Published in the June 27, 2014 Santa Maria Times.
As a teacher, I have a high regard for the learning process, which best takes place in an environment where both the teachers and the learners feel safe.
A college campus should be a haven for learning, research and open inquiry. It is not and should not be a place where firearms are openly carried and aggressively displayed. Other than in the hands of trained law enforcement personnel, guns should not be a part of campus life.
Sadly, mass shootings are becoming an almost weekly occurrence in America. Eighty-six Americans are killed every day through gun violence. An American is 20 times more likely to be murdered by a gun than someone in another developed country. American children are 16 times more likely to be accidentally shot and killed than children in other advanced nations.
In the 18 months since the massacre at Sandy Hook Elementary School in Connecticut, there have been 74 school shootings, in both public schools and institutions of higher education. That is an average of over one per week during a typical school year.
In every instance, the response from the gun lobby has been the same — arm more citizens. Let them carry guns wherever they go, including college campuses. Seven states have passed laws allowing college teachers and student to bring guns to school.
If there is a shooter on campus, so the argument goes, an armed student/teacher would be able to deal with him — the only-a-good-guy-with-a-gun-can-stop-a-bad-guy-with-a-gun theory.
As a gun owner who once chased an intruder away by brandishing a rifle at him, I can see some merit in this argument. But a great many variables are involved, and if any one of them went wrong, a bad situation could be made much worse.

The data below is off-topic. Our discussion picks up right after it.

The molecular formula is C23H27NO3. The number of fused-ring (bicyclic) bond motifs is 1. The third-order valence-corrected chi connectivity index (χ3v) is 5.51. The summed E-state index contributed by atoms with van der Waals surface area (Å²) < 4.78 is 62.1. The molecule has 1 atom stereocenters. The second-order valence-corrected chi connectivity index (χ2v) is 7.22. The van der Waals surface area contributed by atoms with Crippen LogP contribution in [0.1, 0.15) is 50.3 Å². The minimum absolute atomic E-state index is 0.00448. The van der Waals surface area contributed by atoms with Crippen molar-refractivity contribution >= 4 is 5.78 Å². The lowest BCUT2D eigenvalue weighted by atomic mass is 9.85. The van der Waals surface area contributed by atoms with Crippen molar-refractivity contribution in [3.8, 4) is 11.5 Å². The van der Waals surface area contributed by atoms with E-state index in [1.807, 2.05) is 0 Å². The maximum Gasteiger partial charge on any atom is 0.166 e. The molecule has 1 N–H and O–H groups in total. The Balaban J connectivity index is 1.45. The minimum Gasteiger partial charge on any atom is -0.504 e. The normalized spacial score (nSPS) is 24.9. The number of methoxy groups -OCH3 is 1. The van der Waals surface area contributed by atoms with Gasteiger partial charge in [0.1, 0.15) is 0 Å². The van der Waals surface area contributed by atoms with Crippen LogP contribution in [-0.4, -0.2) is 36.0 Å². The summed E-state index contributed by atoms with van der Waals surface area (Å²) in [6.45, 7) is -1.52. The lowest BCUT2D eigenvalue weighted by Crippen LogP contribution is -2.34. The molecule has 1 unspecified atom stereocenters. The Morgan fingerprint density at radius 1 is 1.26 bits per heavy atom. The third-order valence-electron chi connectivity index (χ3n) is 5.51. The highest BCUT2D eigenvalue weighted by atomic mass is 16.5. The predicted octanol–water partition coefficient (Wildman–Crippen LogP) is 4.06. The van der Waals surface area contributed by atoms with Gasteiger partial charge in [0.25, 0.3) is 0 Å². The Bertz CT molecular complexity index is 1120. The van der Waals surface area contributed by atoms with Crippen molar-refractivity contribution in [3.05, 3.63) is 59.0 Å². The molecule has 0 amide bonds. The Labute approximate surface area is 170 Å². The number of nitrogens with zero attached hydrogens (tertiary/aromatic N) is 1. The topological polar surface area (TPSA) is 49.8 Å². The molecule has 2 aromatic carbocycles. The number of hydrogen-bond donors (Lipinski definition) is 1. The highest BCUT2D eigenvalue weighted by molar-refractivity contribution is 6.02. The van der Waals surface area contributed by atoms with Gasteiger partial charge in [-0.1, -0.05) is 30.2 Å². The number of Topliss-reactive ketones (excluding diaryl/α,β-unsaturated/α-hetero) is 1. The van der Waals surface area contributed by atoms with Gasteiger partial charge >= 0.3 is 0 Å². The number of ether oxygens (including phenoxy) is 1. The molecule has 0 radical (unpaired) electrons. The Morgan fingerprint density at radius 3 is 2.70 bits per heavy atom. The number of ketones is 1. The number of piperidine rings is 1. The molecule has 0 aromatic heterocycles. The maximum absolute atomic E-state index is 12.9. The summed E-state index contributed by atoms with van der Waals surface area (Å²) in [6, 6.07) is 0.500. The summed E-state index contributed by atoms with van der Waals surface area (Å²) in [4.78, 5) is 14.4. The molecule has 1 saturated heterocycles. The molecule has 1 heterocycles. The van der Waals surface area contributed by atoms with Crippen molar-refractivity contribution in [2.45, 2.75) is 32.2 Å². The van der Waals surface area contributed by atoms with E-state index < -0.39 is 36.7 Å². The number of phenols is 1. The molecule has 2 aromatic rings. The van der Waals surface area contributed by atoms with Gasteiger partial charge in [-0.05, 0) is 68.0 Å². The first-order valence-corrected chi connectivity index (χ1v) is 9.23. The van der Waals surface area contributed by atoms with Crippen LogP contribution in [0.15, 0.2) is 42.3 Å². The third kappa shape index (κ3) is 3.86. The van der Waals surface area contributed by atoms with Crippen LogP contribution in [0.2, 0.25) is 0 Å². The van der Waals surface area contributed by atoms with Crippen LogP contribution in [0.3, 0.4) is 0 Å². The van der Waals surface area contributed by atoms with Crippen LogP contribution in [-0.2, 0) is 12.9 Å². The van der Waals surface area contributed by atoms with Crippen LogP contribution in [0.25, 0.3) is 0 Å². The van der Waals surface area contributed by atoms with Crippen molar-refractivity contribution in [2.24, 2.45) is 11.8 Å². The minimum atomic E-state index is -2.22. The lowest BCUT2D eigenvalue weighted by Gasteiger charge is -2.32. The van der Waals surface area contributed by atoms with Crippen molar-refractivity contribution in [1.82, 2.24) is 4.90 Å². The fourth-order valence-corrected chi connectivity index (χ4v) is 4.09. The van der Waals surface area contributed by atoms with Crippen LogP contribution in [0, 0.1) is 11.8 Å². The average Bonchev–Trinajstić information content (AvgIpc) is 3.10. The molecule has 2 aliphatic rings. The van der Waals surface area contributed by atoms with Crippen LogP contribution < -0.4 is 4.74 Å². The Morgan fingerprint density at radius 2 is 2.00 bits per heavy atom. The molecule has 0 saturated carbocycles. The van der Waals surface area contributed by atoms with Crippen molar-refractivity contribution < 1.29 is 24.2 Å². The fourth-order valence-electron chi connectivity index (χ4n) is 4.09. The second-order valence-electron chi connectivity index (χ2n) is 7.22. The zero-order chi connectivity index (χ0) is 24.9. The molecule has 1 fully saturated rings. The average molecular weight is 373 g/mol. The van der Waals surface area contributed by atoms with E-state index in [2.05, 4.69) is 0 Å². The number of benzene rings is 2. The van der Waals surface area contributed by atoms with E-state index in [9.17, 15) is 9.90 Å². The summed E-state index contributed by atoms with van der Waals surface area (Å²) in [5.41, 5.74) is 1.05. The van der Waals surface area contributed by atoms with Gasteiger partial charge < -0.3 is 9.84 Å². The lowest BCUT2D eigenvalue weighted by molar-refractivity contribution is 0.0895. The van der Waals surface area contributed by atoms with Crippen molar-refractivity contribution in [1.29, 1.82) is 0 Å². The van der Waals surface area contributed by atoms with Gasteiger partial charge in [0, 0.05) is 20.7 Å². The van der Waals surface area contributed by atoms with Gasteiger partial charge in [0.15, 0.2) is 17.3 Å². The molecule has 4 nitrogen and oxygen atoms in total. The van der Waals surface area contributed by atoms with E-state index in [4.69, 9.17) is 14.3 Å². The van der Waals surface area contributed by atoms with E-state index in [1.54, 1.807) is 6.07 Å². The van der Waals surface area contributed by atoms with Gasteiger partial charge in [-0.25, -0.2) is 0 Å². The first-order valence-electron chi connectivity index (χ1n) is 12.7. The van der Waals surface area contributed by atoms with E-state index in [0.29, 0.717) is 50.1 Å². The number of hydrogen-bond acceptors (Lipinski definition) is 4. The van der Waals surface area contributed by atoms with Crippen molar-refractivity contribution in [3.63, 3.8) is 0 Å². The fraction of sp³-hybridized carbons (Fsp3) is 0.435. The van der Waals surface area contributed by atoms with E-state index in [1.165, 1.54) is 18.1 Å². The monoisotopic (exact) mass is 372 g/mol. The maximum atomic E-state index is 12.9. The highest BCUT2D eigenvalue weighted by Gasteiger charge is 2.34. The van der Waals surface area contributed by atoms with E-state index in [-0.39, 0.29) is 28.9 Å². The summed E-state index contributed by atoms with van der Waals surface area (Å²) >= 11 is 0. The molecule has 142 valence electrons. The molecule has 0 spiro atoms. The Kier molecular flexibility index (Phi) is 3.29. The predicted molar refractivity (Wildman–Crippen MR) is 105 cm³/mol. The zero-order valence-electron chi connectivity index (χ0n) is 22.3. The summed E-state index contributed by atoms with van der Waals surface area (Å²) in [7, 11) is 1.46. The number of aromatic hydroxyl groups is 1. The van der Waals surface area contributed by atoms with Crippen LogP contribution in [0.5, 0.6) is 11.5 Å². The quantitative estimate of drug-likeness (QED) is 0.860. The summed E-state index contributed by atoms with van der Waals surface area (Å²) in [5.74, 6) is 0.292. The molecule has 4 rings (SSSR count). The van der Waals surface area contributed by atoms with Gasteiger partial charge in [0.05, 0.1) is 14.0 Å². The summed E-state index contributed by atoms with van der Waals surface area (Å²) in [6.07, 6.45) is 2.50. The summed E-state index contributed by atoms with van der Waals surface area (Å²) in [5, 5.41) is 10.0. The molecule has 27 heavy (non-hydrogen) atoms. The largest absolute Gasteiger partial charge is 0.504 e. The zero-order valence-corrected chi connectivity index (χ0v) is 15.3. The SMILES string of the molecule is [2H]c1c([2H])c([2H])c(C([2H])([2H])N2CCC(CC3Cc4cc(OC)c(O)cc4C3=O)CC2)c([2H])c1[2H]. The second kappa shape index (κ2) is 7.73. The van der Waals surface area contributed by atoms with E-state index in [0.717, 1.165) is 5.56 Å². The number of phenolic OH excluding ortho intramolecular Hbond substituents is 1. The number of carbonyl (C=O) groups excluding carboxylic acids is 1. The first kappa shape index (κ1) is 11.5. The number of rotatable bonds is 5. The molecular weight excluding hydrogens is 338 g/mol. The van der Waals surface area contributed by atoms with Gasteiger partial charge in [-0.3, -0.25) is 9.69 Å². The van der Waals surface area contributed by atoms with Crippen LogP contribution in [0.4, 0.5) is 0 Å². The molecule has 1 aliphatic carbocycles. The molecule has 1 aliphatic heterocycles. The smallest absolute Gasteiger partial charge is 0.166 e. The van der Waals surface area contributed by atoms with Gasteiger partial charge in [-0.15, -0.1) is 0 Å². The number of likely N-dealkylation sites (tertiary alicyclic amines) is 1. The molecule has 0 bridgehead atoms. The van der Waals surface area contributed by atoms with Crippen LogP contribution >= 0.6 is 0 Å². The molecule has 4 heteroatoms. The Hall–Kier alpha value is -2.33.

The armed student/teacher would have to know exactly where the shooter was and be able to identify him with split-second precision. He would need to be a better-than-average shot to prevent hitting a bystander. The police, arriving on the scene, could mistake him for the shooter. And if more than one person has brought a gun to school, they could end up shooting each other while the bad guy continues his killing spree.
Al Avila, chair of the Administration of Justice Department at Allan Hancock College, said, “Arming academic employees on college campuses may deter gun violence,” but adds, “there will likely be collateral injuries and deaths as a result of accidental shootings, mistakes, and errant rounds.”
Luis Sanchez, vice president of Hancock College, speaking for himself and not as a spokesperson for the college district, agrees, saying, “The danger posed by having college students and employees carrying loaded weapons is greater than any deterrent value served.”
The tragedy in Isla Vista last month, so close to home, was a reminder to us that these kinds of horrors can happen anywhere. But the images of men carrying their loaded semi-automatic rifles in department stores in Texas are not something I want to see in my classroom at Allan Hancock College.
In 1999, the NRA’s Wayne Lapierre said, “Schools should have absolutely zero tolerance for weapons of any kind, except in the hands of law enforcement.”
The issue of mass shootings, both on campus and off, is far too serious to be solved by a quick-fix solution. The campus is a place for learning. It should remain that way.
Mark James Miller, President, Part-Time Faculty Association of Allan Hancock College, CFT Local 6185, Santa Maria, CA